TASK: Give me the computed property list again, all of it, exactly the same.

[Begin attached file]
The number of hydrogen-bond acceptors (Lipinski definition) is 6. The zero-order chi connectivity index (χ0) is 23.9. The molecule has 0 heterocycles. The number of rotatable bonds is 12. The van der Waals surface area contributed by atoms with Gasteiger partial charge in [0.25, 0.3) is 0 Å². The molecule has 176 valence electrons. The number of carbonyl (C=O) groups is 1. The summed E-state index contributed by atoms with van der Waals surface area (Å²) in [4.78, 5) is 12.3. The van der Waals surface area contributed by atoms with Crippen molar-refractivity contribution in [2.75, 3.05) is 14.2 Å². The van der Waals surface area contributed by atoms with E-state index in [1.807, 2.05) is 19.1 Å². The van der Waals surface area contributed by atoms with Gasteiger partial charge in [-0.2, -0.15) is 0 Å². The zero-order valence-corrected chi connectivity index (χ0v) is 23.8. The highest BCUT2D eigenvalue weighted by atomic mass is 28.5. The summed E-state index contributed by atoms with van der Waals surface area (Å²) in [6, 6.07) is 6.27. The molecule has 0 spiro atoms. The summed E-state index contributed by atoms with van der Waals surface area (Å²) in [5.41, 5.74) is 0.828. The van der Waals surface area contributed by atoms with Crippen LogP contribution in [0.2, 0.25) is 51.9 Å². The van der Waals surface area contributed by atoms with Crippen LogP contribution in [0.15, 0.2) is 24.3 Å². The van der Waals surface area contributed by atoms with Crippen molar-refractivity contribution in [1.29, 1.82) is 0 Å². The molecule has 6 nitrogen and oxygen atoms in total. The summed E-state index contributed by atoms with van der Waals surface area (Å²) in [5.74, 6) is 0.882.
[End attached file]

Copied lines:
The number of hydrogen-bond acceptors (Lipinski definition) is 6. The zero-order chi connectivity index (χ0) is 23.9. The molecule has 0 heterocycles. The number of rotatable bonds is 12. The van der Waals surface area contributed by atoms with Gasteiger partial charge in [0.25, 0.3) is 0 Å². The molecule has 176 valence electrons. The number of carbonyl (C=O) groups is 1. The summed E-state index contributed by atoms with van der Waals surface area (Å²) in [4.78, 5) is 12.3. The van der Waals surface area contributed by atoms with Crippen molar-refractivity contribution in [2.75, 3.05) is 14.2 Å². The van der Waals surface area contributed by atoms with E-state index in [1.807, 2.05) is 19.1 Å². The van der Waals surface area contributed by atoms with Gasteiger partial charge in [-0.2, -0.15) is 0 Å². The zero-order valence-corrected chi connectivity index (χ0v) is 23.8. The highest BCUT2D eigenvalue weighted by atomic mass is 28.5. The summed E-state index contributed by atoms with van der Waals surface area (Å²) in [6, 6.07) is 6.27. The molecule has 0 spiro atoms. The summed E-state index contributed by atoms with van der Waals surface area (Å²) in [5.41, 5.74) is 0.828. The van der Waals surface area contributed by atoms with Crippen LogP contribution in [0.2, 0.25) is 51.9 Å². The van der Waals surface area contributed by atoms with Crippen LogP contribution in [0.15, 0.2) is 24.3 Å². The van der Waals surface area contributed by atoms with Crippen molar-refractivity contribution in [1.29, 1.82) is 0 Å². The molecule has 6 nitrogen and oxygen atoms in total. The summed E-state index contributed by atoms with van der Waals surface area (Å²) in [5.74, 6) is 0.882.